And finally, what is next for The Heatwave?

The plan is to focus on production and as such we have a tune with Serocee out next month. Other than that it’s just going to be more DJ’ing and more gigs! We also have our weekly night at Driver, Kings Cross, which commences this Thursday. Plus we hope to be reaching Jamaica soon to record.

Check out:

The Heatwave website
The Heatwave on Rinse
The Heatwave on Facebook
Gabriel on Twitter

Many thanks to Gabriel for this in-depth interview. Look out for more schoolings from him in the near future.

Kristian

Logan Sama’s New Blog Launch on WTTF!

April 5, 2010

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We are very pleased to announce that as from today, Kiss FM host and Grime DJ supremo Logan Sama will be contributing an exclusive monthly blog to Welcome To The Fold. Far from a conventional monthly summary, Logan’s WTTF blog will provide unique insight into the Grime scene as well as detailing his encounters, interests and observations over the past 30-or-so days – Grime related or not!

As a DJ, A&R, writer, commentator, gaming enthusiast AND ardent West Ham supporter, there will always plenty to read about! This month Logan talks Estonia, Chosen Ones, Street Fighter and upcoming releases on Adamantium:

Earlier this month I DJ’ed out in Estonia for an event called ‘UKG’ which was dedicated to the spectrum of Garage sounds old and new. It’s always interesting playing in Europe because each country will take different things from the music. In Estonia, as I played my 90 minute set, I could see some people going off to straight up-and-down Grime, whilst the others started jumping about to more Dubsteppy type stuff.

They didn’t really have a grasp of what the Grime classics are, as I suspect they have just started listening recently. But I can really see instrumental Grime spreading across Europe – more so than vocalled Grime – as inevitably, where English isn’t spoken as a first language, it just becomes a barrier. I had a great time and hopefully I’ll be going out there again sometime soon!

This month saw the release of the Palladium/Vice documentary ‘London Pirate Radio’, which yours truly was featured in. It was a really interesting piece and I liked how it went into the history of pirate radio and where it came from. Looking online, the feedback has been really good, not only for the film but for the accompanying mixtape I put together. Vice are really pleased with how it was all received and tell me it’s been the most popular item they’ve made so far!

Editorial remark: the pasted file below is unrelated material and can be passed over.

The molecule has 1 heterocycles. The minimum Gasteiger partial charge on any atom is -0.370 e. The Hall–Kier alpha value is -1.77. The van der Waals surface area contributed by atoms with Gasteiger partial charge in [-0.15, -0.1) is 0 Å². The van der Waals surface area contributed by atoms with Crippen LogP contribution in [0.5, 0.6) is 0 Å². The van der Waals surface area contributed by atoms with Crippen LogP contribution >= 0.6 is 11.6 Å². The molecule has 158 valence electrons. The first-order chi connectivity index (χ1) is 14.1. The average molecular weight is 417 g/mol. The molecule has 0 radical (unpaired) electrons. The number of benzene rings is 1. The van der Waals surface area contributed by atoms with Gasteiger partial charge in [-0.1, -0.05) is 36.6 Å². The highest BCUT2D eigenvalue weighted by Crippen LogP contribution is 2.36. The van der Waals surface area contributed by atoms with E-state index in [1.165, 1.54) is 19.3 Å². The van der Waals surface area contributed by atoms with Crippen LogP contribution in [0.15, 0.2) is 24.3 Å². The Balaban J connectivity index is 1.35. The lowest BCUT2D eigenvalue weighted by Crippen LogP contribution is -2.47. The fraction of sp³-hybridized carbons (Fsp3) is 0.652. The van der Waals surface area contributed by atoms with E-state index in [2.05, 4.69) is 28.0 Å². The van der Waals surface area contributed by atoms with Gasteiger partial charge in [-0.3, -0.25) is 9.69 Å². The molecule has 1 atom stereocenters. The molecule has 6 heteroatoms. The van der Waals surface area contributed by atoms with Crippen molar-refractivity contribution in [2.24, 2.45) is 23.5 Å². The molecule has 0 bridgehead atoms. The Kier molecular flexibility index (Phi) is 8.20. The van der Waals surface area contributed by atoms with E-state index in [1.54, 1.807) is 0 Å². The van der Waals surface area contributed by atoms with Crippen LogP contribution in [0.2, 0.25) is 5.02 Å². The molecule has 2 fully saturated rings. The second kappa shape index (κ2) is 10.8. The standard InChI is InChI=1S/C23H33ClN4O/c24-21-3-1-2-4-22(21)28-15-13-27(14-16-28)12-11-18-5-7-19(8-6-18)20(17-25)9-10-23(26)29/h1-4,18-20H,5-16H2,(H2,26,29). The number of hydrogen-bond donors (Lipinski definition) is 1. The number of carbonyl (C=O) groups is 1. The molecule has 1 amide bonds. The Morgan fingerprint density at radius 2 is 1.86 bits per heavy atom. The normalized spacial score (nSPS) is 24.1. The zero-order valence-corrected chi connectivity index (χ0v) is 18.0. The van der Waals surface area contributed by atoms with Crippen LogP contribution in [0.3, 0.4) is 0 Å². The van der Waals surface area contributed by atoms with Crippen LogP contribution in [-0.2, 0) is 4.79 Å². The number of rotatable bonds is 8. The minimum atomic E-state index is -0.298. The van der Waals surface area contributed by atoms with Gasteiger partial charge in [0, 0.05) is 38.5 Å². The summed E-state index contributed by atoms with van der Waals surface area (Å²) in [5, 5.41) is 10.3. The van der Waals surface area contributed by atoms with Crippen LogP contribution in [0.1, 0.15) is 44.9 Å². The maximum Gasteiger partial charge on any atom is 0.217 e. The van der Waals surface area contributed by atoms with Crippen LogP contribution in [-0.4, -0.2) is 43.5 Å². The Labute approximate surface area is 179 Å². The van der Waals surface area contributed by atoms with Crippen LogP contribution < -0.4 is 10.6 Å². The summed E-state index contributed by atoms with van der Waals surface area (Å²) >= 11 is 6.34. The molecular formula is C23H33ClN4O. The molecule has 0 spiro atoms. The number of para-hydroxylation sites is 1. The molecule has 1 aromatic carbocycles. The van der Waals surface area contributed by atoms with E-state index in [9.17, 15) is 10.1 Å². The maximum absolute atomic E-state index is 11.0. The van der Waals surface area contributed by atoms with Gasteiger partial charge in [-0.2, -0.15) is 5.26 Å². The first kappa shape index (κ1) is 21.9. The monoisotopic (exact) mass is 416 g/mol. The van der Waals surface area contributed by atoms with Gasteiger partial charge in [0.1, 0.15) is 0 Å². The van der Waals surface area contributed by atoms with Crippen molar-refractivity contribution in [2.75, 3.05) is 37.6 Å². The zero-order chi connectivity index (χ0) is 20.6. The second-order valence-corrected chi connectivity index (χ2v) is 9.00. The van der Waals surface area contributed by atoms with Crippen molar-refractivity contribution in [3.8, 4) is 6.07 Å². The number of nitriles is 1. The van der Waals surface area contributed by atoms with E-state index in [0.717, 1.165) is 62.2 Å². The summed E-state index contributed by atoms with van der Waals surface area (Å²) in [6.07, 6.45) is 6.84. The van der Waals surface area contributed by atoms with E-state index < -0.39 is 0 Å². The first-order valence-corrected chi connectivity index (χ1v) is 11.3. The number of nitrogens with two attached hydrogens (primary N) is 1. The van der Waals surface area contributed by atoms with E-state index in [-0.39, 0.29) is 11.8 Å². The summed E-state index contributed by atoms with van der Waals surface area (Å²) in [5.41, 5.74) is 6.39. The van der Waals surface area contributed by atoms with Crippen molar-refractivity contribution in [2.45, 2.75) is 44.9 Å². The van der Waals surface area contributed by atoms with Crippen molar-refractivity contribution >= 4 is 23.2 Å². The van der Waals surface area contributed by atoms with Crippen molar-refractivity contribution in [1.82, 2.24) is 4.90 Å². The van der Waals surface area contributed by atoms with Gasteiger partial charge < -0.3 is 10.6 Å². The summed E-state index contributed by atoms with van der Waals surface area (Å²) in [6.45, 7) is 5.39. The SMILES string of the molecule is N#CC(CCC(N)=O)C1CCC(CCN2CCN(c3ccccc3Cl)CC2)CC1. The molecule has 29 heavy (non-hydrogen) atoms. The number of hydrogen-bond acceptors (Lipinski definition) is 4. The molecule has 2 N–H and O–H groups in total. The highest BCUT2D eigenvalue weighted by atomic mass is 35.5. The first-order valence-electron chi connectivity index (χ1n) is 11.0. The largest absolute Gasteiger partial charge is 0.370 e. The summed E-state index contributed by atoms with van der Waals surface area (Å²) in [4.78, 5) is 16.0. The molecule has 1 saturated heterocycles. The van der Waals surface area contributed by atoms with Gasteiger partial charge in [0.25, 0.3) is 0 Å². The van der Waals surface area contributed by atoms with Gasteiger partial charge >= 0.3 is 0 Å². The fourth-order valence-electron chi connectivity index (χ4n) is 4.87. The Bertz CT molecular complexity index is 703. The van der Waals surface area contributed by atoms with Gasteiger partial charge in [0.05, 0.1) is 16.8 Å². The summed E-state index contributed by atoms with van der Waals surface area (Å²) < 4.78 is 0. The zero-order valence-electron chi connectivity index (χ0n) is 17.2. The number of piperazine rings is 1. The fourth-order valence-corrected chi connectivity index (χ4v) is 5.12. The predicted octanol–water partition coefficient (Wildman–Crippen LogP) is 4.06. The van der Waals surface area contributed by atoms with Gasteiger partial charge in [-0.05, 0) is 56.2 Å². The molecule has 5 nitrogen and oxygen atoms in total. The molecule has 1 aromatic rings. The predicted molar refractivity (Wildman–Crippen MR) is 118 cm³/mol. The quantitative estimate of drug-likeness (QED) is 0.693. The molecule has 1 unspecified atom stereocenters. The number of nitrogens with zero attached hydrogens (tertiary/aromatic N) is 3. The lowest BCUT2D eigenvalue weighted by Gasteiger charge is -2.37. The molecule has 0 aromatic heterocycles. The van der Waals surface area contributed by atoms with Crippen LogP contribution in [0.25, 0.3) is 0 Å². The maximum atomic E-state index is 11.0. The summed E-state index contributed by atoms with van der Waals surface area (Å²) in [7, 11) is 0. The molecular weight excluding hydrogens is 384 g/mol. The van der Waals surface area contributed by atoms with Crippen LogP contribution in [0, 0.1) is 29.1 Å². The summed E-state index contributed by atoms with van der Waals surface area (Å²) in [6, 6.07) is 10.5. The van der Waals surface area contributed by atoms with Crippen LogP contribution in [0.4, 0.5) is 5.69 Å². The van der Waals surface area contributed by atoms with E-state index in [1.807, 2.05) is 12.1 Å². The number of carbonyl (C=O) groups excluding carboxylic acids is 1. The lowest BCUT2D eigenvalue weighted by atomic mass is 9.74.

Earlier this week I held a Street Fighter session at London Bridge and invited some Grime mandem down. JME, Shorty, Solo 45, Score Five and Dexplicit amongst others were in attendance, Dex just edging out Jamie in the final bouts for the title. We might hold a proper tournament sometime soon as there are some half-decent SF4 players in the scene.

We all enjoy playing it and it’s a good reason to get together other than music. I have to say now though that I doubt I’d take the title – I just don’t have that winners’ mentality! I can’t wait for the new edition to come out on April 30th – Dudley is gonna be the guy – his ultra animation looks sick!

Check Dudley Murking Here!

The Chosen Ones show was a big deal for me this month – the four sets (featuring Bloodline, OG’z, Newham Gens, Ghetts, Devlin, Dogzilla, Shrimpoz and Griminal) went well and the online listening figures (as well as the downloads) were really high. The KISS producers said it was a strong look and I can’t wait to air the next show on April 9th. We are recording the sets for it now and all I can tell you is that you can expect to see some promising young talent on there! I’m also trying to get a set recorded with all the Yardie MC’s on it as I know people have been itching to hear that!

Release-wise, ‘Shark Attack’ – which came out on my label Adamantium Music – did well, with some good feedback on the Grime Forum. Next up will be B-Live’s ‘Modern Warfare’ and that will be out as soon as we get the remix done. It looks like single releases is the way to go now – mixtape CD releases (and all the time-dalaying niggles inherent in them) aren’t really the one anymore. Saying that, Sharky’s and Badness’ CD’s will be out soon and once they are out, done and dusted, I’m going to be focussing on getting some producer EP’s released. Watch this space…